Let me start by introducing something that sounds like a sci-fi invention: nanoplastics. These infinitesimally small fragments are typically no larger than 100 nm (for my US standard people, this means that they are at least one hundred times smaller than the dot on this “i”.) These nanoplastics are the result of the shedding of synthetic fibers during washing.

Let’s break down this definition. First, synthetic fibers. These are non-natural textile materials including fleece, lycra, spandex, polyester, etc. For reference, natural fibers would include cotton, wool, and linen among others. As always, it is important to remember that the most sustainable clothing options are usually the items you already have, and extending the life of clothing already in existence is far more gentle on the environment than production of new items. 

Shedding is the process by which microscopic particles of synthetic fibers separate from the larger strangs and wash down drains into water treatment facilities, ground water, and bodies of water. Far too small to be filtered out, these plastics gradually accumulate in plants and animals.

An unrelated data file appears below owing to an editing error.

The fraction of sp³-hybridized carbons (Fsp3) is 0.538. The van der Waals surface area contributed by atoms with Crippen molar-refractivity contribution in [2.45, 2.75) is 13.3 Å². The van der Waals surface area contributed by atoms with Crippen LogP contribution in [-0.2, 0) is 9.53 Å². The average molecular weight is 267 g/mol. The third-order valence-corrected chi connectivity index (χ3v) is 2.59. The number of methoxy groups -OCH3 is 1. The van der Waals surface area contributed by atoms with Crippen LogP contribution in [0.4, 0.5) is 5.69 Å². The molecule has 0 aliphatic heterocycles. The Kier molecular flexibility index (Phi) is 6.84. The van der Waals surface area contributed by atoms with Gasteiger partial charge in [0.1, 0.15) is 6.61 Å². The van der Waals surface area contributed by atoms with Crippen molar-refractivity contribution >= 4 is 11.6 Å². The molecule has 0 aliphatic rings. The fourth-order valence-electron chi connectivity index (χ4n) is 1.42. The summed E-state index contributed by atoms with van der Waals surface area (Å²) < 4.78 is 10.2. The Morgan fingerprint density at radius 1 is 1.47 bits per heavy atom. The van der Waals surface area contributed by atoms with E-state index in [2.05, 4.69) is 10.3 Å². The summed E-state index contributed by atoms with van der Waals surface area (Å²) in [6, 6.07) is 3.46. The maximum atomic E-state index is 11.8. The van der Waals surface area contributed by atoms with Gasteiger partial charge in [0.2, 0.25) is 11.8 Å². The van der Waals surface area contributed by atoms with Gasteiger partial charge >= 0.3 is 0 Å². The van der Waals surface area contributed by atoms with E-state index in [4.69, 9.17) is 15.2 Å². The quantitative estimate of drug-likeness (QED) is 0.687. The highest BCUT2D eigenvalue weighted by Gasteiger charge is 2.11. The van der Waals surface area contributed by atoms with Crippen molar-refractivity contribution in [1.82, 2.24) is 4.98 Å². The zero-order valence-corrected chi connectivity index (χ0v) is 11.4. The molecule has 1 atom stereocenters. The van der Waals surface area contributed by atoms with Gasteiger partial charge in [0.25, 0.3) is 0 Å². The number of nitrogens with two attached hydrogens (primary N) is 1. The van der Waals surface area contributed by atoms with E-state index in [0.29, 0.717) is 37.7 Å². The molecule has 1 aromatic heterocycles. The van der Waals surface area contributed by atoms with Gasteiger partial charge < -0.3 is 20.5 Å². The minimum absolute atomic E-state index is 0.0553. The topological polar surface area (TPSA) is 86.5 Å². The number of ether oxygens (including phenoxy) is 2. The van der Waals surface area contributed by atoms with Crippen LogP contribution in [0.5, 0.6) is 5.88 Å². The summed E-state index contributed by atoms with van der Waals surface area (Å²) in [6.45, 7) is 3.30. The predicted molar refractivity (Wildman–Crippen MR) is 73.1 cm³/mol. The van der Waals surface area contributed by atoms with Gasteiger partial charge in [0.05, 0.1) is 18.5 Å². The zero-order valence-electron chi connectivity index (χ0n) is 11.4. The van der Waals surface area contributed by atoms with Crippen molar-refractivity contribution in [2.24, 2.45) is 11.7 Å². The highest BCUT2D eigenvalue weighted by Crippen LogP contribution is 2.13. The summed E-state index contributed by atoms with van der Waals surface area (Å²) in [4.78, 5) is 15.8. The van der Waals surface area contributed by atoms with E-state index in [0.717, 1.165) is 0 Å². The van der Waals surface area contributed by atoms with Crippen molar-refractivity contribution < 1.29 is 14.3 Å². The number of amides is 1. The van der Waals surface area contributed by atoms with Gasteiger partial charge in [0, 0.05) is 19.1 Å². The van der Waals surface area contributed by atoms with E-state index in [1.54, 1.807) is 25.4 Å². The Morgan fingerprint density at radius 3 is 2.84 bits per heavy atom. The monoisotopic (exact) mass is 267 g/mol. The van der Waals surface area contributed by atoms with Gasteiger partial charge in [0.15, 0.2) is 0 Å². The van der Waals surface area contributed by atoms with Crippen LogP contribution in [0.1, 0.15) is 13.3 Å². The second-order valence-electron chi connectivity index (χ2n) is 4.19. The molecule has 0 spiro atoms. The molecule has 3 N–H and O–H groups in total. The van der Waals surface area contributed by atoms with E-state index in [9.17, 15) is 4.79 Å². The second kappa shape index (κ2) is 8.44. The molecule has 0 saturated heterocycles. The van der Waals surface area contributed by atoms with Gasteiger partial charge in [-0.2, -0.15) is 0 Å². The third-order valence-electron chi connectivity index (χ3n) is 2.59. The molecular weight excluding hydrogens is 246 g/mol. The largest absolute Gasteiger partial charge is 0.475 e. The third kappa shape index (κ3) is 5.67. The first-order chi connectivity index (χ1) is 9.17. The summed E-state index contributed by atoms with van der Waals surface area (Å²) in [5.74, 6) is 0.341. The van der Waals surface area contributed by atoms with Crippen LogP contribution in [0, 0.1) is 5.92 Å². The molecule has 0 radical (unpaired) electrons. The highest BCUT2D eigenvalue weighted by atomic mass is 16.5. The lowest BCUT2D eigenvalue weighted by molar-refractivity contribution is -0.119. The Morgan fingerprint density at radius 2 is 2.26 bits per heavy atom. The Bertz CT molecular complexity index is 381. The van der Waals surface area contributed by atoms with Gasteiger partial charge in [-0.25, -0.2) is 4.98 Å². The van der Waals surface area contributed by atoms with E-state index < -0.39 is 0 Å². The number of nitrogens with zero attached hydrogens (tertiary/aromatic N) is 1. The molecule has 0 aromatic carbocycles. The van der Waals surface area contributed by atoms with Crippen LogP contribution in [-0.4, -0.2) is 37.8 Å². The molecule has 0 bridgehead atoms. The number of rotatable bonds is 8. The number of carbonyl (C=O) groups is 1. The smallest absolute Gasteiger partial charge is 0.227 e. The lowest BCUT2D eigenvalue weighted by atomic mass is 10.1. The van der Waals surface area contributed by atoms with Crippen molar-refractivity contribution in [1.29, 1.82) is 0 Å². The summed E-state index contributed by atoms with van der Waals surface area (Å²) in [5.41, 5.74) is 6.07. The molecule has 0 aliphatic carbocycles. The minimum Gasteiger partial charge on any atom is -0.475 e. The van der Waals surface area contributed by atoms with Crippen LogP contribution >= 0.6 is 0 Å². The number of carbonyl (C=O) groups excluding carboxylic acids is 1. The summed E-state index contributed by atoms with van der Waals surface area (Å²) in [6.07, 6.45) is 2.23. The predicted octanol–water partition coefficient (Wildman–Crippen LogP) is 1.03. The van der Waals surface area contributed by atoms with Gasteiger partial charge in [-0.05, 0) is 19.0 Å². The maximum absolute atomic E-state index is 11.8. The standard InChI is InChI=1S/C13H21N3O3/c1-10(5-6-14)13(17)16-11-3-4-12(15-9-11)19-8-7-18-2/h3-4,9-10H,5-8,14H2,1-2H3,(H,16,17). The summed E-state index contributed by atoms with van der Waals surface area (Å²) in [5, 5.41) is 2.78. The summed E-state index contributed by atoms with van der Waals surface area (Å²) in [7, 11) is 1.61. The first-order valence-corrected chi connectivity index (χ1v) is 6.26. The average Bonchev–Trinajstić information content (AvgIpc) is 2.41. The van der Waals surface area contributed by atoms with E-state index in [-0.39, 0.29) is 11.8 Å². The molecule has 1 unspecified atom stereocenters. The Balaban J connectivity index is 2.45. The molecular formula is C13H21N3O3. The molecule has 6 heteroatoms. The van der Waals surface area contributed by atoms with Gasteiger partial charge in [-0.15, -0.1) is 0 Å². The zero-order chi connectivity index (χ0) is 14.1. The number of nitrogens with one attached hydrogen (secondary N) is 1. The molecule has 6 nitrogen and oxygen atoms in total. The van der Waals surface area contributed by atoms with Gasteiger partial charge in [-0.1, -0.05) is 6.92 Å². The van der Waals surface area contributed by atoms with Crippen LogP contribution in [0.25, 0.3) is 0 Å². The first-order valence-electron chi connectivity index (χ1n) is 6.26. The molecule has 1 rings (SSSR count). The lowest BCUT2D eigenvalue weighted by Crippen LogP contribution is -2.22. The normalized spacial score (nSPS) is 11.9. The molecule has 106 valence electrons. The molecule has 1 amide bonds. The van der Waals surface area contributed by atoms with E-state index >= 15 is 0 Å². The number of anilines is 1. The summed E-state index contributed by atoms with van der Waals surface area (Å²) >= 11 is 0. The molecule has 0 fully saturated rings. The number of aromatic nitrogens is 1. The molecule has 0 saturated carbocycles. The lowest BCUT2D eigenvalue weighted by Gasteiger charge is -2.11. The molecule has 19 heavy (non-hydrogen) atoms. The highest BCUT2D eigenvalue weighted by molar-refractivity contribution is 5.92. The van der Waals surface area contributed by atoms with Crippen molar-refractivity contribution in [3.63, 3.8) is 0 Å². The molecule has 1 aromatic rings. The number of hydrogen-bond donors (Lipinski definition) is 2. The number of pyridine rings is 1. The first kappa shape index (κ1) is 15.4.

These nanoplastics release toxins and are linked to higher instances of cancer and other diseases. They contaminate food, water, soil, air, and the bodies of living organisms. We all know that plastic in the water can never be a good thing, so what can we do?

The first thing to remember, before I mention anything else, is that washing your spandex-cotton blend jeans is not the main contributor to microplastics in the water supply. The largest producers are the cosmetic, tire, textile, manufacturing, shipping, and fishing industries as a whole. As with many systematic issues, individuals see calls to personal action without the much more meaningful and necessary changes on the part of multinational corporations and governmental policy.

However, if you are looking for ways to make your own footprint a bit smaller, here are some options.

You may notice a theme, but as much as possible, try to avoid purchasing new clothing. Find pre-loved items wherever possible for you. In this way, you can help to reduce the demand for new textiles, which can limit waste. Furthermore, clothing generally sheds most when it is new, so those pre-loved items will shed less in each wash, compared to the same item in brand new condition.